One day I took a look at how we were training our volunteers, and I was not happy with what I observed. It seemed like I was so focused on recruiting new volunteers that I was not doing a good job training the new people we recruited.
So I asked Aaron, a former restaurant manager who was one of my leaders, to help me develop a volunteer-training program.
Restaurant managers are constantly training new help, so my thinking was that we could adopt some of their strategies to train new volunteers at church.
Imagine for a minute that you are applying for a job at a restaurant. If you show up during the dinner rush, what is the manager going to do? He’s going to ask you to come back at a different time.
The problem with church is we don’t have the luxury to ask volunteers to come back on Monday. You need to learn how to conduct your interviews and hire volunteers during the “dinner rush.”
The biggest change we made was to hire a volunteer specialist.
This is someone who is at every service, strictly for the purpose of connecting with and signing up new volunteers. He or she doesn’t teach kids or do the check-in. The job involves only three things: sign up new volunteers, guide them through the interview process, and connect them with a ministry.
This is the system that we came up with:
1. Volunteer Specialist
I hired a part-time person to be the volunteer specialist at the three-weekend services. Everyone understands that if someone wants to volunteer to help in kids’ ministry, we connect him or her with the volunteer specialist—right then.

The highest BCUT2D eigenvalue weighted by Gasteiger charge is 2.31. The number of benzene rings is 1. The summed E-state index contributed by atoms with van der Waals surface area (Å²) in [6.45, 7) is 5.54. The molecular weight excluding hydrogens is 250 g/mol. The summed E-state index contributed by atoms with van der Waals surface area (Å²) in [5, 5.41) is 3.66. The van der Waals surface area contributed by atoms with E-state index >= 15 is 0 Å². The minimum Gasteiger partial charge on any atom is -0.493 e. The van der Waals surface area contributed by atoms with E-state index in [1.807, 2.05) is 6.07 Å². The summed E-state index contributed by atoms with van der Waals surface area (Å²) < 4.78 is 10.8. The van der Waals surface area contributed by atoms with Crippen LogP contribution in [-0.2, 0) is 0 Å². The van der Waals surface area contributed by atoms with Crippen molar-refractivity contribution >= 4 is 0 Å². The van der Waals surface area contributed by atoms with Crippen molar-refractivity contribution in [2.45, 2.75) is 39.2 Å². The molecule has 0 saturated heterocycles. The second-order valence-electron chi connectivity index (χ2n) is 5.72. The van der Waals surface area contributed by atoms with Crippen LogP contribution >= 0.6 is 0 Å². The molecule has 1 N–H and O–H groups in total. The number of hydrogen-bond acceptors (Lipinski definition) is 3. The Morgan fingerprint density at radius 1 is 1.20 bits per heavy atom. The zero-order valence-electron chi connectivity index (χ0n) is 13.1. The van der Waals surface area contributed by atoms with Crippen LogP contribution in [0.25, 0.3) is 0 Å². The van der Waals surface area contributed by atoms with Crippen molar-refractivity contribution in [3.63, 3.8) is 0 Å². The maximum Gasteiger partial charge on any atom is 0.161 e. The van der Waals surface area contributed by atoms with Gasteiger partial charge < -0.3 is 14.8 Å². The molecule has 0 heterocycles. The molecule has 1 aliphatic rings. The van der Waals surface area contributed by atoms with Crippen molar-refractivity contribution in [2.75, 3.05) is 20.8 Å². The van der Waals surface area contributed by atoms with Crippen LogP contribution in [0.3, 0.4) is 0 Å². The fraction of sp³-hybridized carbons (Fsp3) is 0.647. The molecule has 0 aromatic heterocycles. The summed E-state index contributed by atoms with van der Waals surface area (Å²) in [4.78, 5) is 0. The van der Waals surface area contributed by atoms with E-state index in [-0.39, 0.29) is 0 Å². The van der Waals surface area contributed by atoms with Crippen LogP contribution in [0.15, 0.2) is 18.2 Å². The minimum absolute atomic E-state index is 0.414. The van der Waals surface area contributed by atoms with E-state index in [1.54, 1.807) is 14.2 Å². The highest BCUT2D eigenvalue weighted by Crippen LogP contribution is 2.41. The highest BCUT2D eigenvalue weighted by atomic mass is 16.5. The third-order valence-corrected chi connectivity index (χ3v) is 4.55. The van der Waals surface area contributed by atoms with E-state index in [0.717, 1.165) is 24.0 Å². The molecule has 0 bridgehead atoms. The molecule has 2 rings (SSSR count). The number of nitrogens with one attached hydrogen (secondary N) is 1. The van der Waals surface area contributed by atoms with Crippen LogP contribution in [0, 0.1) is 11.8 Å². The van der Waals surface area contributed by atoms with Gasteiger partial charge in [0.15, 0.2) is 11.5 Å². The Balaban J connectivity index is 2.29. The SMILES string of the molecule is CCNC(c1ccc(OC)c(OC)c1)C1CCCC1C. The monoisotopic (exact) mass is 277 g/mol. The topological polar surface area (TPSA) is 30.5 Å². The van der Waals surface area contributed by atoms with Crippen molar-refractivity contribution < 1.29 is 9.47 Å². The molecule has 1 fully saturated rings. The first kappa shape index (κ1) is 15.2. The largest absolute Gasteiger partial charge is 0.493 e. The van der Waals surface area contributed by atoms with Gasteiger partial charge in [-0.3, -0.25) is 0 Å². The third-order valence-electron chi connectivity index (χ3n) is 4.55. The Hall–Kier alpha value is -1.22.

2. Initial Contact
The Volunteer Specialist does a five-minute on-the-spot interview with the new recruit. She gives them an application and background check form. She also collects the contact e-mail and phone number for that recruit.
3. Pre-Screen Interview
In the next day or two, the Volunteer Specialist contacts the new recruit and schedules a pre-screen interview. We schedule our interviews around church service times when people are already there. You have to be persistent when making contact, as people are really busy these days. They may not call you back the first time, but that doesn’t mean they don’t want to get involved.
This is what we do in the pre-screen interview:
• Collect the application and background check.
• Take a photo for their worker badge. (If they forgot their background check, we give them one to fill out on the spot before we take the photo for the badge. They do not get a badge unless they fill out a background check. This is one way to ensure that everyone has a background check done.)
• Give them a tour of the children’s ministry area.
• Show them where the bathrooms are and explain the no-adults-in-kids’-bathrooms policy.
• Introduce them to the leadership team.
• Schedule the next interview with the kids’ pastor.
4. Placement Interview
• I always meet face-to-face with new volunteers.
• I ask them to tell me their story. I want to know how they found the Lord and how they started coming to our church.
• I tell them my story and testimony.
• I go over the qualifications for children’s ministry volunteers.
• I go over the safe boundaries for children’s ministry.
• I give them their children’s ministry badge.
• I connect them with the leader in their area, and then he or she will connect them with the teacher who is going to mentor them.
Mentoring can take up to eight weeks. The new volunteer is to follow one of our teachers for four weeks, and then the teacher follows the new volunteer for about four weeks.
Not all of my teachers have a heart for mentoring. I am very selective of whom I ask to be a mentor because he or she will be doing the hands-on training.
We made a handy infographic for you.
Not only has Mark served in the local church as pastor, associate pastor, and family ministry pastor but he is also a certified coach with the John Maxwell Team.